Millions of people suffer from interrupted sleep, and the cause is unknown to many. While there are a variety of potential culprits, one often-overlooked source of sleep problems is dental health.
The most common causes of interrupted sleep are snoring, teeth grinding, and sleep apnea. Who would have thought these problems could be addressed in your dental clinic? This article will explore how your dentist can help you sleep better by addressing these dental issues that can interfere with your slumber.
Consequences of Interrupted Sleep
Interrupted sleep can lead to daytime fatigue, sleepiness, irritability, loss of focus, and low productivity. It can lead to mental health problems such as anxiety and depression.
Interrupted sleep can also cause physical illnesses such as high blood pressure, heart disease, and stroke. Depriving the body of deep, restful sleep phases prevents it from undergoing cellular repair and hinders the production of new cells. The body’s natural healing process is disrupted, and the immune system weakens.
If you drive or operate machinery, you can fall asleep and get into a life-threatening accident. You pose a danger to yourself and to others. So if you’re not getting enough sleep, it’s crucial to find out why and address the problem. It’s time to see your dentist.
Sleep Interrupted by Snoring
Some people are woken up by the sound of their own snoring. If not, then their partners are indeed kept awake. Either way, it is a huge problem.
If you snore, chances are good that your dentist can help. Snoring occurs when airflow through your nose and mouth is obstructed, causing the tissues in your throat to vibrate. This vibration produces the characteristic sound of snoring.
Several dental treatments can help reduce or eliminate snoring. One standard treatment is a mandibular advancement device (MAD). This is worn during sleep and helps keep the lower jaw in a forward position, preventing airway obstruction.
Sleep Interrupted by Teeth Grinding
Another potential cause of interrupted sleep is bruxism, or teeth grinding. Bruxism can cause pain and damage to your teeth and jaws. It can also keep your partner awake at night.
Your dentist can help by fitting you with a mouthguard that will protect your teeth from grinding damage. The mouthguard will also help reduce the noise of grinding, so you and your partner can sleep better.
Sleep Interrupted by Sleep Apnea
If you suffer from sleep apnea, you may be at risk for serious health problems. Sleep apnea is a condition in which breathing is interrupted for about 10 seconds or more during sleep. When the brain experiences a loss of oxygen, it sends signals to your body to wake up. That is why you often wake up gasping or snorting, trying to catch your breath.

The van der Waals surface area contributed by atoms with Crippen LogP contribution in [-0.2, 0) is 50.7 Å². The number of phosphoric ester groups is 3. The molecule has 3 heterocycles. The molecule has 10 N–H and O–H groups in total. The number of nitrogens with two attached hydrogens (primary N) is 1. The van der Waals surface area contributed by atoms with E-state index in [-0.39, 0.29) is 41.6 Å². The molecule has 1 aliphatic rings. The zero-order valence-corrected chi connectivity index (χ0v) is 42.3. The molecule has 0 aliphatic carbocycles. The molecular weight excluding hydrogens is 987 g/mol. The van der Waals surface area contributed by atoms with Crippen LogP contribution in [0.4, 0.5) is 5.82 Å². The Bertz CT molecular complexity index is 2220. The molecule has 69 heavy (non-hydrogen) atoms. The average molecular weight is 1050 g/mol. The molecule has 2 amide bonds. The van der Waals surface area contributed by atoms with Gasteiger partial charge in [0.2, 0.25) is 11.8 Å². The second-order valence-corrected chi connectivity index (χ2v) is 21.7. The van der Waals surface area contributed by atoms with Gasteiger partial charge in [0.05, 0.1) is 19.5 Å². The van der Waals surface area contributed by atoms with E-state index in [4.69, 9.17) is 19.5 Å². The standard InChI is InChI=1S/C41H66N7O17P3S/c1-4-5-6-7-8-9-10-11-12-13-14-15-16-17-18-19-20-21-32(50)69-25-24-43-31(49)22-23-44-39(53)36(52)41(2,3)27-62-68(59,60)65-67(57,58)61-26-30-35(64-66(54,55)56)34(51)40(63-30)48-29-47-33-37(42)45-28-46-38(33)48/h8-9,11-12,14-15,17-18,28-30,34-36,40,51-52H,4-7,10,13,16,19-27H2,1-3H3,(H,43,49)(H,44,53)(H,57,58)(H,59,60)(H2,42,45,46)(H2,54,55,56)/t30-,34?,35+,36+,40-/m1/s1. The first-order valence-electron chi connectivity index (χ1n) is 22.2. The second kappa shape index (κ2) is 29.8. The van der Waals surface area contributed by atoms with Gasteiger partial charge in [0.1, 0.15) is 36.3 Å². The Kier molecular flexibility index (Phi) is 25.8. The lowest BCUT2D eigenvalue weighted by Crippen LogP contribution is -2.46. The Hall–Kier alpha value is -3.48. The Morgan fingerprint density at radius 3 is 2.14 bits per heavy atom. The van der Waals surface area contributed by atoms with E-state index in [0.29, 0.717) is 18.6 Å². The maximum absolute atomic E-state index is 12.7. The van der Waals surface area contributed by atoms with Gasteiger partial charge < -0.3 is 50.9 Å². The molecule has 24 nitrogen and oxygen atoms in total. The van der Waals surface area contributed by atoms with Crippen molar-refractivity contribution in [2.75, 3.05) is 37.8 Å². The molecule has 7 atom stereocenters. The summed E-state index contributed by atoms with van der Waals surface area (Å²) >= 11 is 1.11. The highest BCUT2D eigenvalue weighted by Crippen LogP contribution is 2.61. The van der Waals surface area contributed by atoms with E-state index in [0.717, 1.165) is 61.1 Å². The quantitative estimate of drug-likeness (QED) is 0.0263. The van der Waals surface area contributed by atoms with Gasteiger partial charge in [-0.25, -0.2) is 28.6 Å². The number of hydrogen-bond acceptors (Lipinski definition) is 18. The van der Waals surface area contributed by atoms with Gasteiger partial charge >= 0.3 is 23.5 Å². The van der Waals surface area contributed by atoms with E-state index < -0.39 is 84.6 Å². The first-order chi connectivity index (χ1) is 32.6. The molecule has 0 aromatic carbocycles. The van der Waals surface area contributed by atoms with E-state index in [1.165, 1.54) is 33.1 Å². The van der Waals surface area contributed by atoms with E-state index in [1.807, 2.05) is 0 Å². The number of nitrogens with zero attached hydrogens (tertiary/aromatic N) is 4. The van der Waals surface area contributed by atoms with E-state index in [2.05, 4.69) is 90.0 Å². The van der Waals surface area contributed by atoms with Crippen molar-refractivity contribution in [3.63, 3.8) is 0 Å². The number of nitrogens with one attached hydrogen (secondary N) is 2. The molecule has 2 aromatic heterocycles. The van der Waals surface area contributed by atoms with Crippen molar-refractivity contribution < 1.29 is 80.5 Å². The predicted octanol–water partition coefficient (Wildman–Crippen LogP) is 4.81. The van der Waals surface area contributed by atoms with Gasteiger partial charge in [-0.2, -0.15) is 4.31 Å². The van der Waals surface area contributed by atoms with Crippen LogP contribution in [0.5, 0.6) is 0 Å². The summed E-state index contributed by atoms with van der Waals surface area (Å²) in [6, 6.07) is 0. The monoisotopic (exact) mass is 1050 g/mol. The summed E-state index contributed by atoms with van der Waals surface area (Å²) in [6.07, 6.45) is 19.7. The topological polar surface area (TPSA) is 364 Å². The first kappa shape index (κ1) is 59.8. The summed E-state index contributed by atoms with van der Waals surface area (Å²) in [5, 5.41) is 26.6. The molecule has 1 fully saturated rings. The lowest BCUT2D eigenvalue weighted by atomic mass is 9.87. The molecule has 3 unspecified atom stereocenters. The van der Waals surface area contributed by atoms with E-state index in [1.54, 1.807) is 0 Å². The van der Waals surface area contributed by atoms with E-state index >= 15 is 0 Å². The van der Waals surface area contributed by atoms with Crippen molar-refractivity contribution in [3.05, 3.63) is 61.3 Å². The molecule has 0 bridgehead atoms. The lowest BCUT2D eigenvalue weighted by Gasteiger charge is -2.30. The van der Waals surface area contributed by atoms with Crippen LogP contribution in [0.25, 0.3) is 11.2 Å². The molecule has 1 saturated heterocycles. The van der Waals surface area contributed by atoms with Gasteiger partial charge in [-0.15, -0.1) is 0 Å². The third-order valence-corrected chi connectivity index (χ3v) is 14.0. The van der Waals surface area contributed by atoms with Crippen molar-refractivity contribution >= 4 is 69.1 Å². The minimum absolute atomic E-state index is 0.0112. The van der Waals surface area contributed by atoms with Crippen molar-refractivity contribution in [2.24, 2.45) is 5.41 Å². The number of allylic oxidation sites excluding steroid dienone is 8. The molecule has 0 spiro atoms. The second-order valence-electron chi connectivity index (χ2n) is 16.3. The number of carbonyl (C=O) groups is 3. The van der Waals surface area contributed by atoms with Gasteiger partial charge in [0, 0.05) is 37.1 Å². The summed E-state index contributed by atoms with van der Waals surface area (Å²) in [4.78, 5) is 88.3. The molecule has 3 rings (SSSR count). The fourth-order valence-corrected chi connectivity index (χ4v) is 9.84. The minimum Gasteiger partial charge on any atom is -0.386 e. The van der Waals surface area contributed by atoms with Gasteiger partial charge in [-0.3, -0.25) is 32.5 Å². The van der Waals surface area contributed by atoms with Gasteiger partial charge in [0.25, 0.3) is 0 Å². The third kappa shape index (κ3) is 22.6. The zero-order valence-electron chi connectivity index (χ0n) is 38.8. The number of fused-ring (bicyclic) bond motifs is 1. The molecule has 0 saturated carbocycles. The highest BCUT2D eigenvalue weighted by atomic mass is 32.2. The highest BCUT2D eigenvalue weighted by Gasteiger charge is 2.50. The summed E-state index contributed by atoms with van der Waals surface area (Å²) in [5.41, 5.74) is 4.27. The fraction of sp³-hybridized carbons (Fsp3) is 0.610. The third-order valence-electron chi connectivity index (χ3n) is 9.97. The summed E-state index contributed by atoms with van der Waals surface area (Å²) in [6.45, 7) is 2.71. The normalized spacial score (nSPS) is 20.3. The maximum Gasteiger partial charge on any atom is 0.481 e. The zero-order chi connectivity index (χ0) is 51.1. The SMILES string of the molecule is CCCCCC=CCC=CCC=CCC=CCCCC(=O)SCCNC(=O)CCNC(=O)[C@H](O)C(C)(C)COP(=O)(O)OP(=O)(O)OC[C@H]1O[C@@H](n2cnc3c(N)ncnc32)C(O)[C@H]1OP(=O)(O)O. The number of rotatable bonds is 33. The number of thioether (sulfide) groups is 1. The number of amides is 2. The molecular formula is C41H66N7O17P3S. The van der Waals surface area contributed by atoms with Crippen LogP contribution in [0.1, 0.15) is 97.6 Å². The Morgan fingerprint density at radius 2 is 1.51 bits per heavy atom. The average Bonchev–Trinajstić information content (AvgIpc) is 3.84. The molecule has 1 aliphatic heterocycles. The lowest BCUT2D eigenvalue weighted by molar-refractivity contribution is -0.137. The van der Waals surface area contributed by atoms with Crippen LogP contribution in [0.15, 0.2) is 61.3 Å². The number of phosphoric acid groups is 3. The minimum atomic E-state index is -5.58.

According to Johns Hopkins Medicine, obstructive sleep apnea is categorized into three levels of severity. You experience from five to 15 apnea pauses per hour in mild obstructive sleep apnea. In moderate obstructive sleep apnea, this occurs from 15 to 30 times per hour. In Severe obstructive sleep apnea, you experience over 30 pauses per hour. This shows that even with mild sleep apnea, you cannot get a whole night’s rest.
In many cases, the person’s body has adapted to sleep apnea so that the waking episodes become brief. The person falls back to sleep and does not even remember waking up. Even if it happens numerous times throughout the night, the person is unaware of having an uninterrupted sleep. The only telltale signs are the symptoms felt during the day.
According to Mayo Clinic, obstructive sleep apnea happens because the muscles at the back of the throat relax more than usual. These are the muscles that support the tongue, the tonsils, the soft palate which is the roof at the back of the mouth, and the uvula which is the tissue hanging from the soft palate. When the supporting muscles relax too much, these structures collapse into each other and the airway closes.
One of the more common devices used to treat sleep apnea is the continuous positive airway pressure (CPAP) machine. A device is placed over the patient’s nose at night, attached to a machine that then blows pressurized air into the nose. This prevents the airway from collapsing and keeps the patients’ breathing uninterrupted.
Many patients could not tolerate the CPAPO machine, though, for several reasons. Some find it difficult to tolerate having air forced into their noses and throats. Others find it claustrophobic. Some find the machine to be noisy.
As an alternative to the CPAO machine, your dentist can provide you with a specially-designed mouthpiece that will help keep your airway open as you sleep. This device is known as an oral appliance and is similar to a mouthguard. It is custom-fit to your mouth and worn during sleep.
Get Help from Your Dentist
The take-home message is that if you are not getting a good night’s sleep, it could be due to a dental problem. Be sure to talk to your dentist about any concerns you have about your sleep. They can help you find the cause of the problem and provide you with treatment that will help you sleep better.